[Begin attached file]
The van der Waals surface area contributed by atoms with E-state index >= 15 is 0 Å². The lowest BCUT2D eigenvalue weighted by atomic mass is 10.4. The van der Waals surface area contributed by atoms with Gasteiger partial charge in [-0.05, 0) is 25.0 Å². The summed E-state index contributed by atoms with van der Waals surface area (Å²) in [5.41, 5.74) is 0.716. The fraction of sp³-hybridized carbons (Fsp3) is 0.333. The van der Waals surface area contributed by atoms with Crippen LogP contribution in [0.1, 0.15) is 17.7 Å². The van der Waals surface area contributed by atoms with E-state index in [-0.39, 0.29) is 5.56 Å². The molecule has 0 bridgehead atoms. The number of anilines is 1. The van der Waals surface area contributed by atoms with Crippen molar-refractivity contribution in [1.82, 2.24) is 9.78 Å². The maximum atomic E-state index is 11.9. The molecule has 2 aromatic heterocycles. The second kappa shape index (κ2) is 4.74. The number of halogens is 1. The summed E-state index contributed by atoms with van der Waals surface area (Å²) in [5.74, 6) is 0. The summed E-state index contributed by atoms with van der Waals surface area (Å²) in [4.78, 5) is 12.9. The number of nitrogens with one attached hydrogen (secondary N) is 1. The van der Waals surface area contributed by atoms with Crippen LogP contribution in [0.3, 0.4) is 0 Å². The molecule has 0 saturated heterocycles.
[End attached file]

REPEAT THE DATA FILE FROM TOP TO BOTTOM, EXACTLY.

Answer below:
The van der Waals surface area contributed by atoms with E-state index >= 15 is 0 Å². The lowest BCUT2D eigenvalue weighted by atomic mass is 10.4. The van der Waals surface area contributed by atoms with Gasteiger partial charge in [-0.05, 0) is 25.0 Å². The summed E-state index contributed by atoms with van der Waals surface area (Å²) in [5.41, 5.74) is 0.716. The fraction of sp³-hybridized carbons (Fsp3) is 0.333. The van der Waals surface area contributed by atoms with Crippen LogP contribution in [0.1, 0.15) is 17.7 Å². The van der Waals surface area contributed by atoms with E-state index in [-0.39, 0.29) is 5.56 Å². The molecule has 0 bridgehead atoms. The number of anilines is 1. The van der Waals surface area contributed by atoms with Crippen molar-refractivity contribution in [1.82, 2.24) is 9.78 Å². The maximum atomic E-state index is 11.9. The molecule has 2 aromatic heterocycles. The second kappa shape index (κ2) is 4.74. The number of halogens is 1. The summed E-state index contributed by atoms with van der Waals surface area (Å²) in [5.74, 6) is 0. The summed E-state index contributed by atoms with van der Waals surface area (Å²) in [4.78, 5) is 12.9. The number of nitrogens with one attached hydrogen (secondary N) is 1. The van der Waals surface area contributed by atoms with Crippen LogP contribution in [0.3, 0.4) is 0 Å². The molecule has 0 saturated heterocycles.